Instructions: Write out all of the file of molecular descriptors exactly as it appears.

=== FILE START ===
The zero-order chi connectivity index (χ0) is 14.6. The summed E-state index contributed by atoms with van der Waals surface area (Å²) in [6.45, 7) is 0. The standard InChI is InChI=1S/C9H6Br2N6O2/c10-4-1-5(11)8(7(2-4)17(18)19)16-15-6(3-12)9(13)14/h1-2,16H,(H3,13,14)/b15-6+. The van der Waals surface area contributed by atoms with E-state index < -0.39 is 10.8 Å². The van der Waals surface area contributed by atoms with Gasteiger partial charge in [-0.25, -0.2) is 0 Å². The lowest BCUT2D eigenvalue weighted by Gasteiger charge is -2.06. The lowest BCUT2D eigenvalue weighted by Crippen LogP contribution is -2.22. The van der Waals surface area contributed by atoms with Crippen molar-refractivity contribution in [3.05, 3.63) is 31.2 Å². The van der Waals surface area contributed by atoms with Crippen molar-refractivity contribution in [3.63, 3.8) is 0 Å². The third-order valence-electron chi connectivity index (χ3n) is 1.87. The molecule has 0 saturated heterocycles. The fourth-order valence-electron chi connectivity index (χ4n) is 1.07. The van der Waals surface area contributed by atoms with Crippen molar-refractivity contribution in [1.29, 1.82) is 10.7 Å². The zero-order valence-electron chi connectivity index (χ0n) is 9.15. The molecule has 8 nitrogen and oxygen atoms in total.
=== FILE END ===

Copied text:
The zero-order chi connectivity index (χ0) is 14.6. The summed E-state index contributed by atoms with van der Waals surface area (Å²) in [6.45, 7) is 0. The standard InChI is InChI=1S/C9H6Br2N6O2/c10-4-1-5(11)8(7(2-4)17(18)19)16-15-6(3-12)9(13)14/h1-2,16H,(H3,13,14)/b15-6+. The van der Waals surface area contributed by atoms with E-state index < -0.39 is 10.8 Å². The van der Waals surface area contributed by atoms with Gasteiger partial charge in [-0.25, -0.2) is 0 Å². The lowest BCUT2D eigenvalue weighted by Gasteiger charge is -2.06. The lowest BCUT2D eigenvalue weighted by Crippen LogP contribution is -2.22. The van der Waals surface area contributed by atoms with Crippen molar-refractivity contribution in [3.05, 3.63) is 31.2 Å². The van der Waals surface area contributed by atoms with Crippen molar-refractivity contribution in [3.63, 3.8) is 0 Å². The third-order valence-electron chi connectivity index (χ3n) is 1.87. The molecule has 0 saturated heterocycles. The fourth-order valence-electron chi connectivity index (χ4n) is 1.07. The van der Waals surface area contributed by atoms with Crippen molar-refractivity contribution in [1.29, 1.82) is 10.7 Å². The zero-order valence-electron chi connectivity index (χ0n) is 9.15. The molecule has 8 nitrogen and oxygen atoms in total.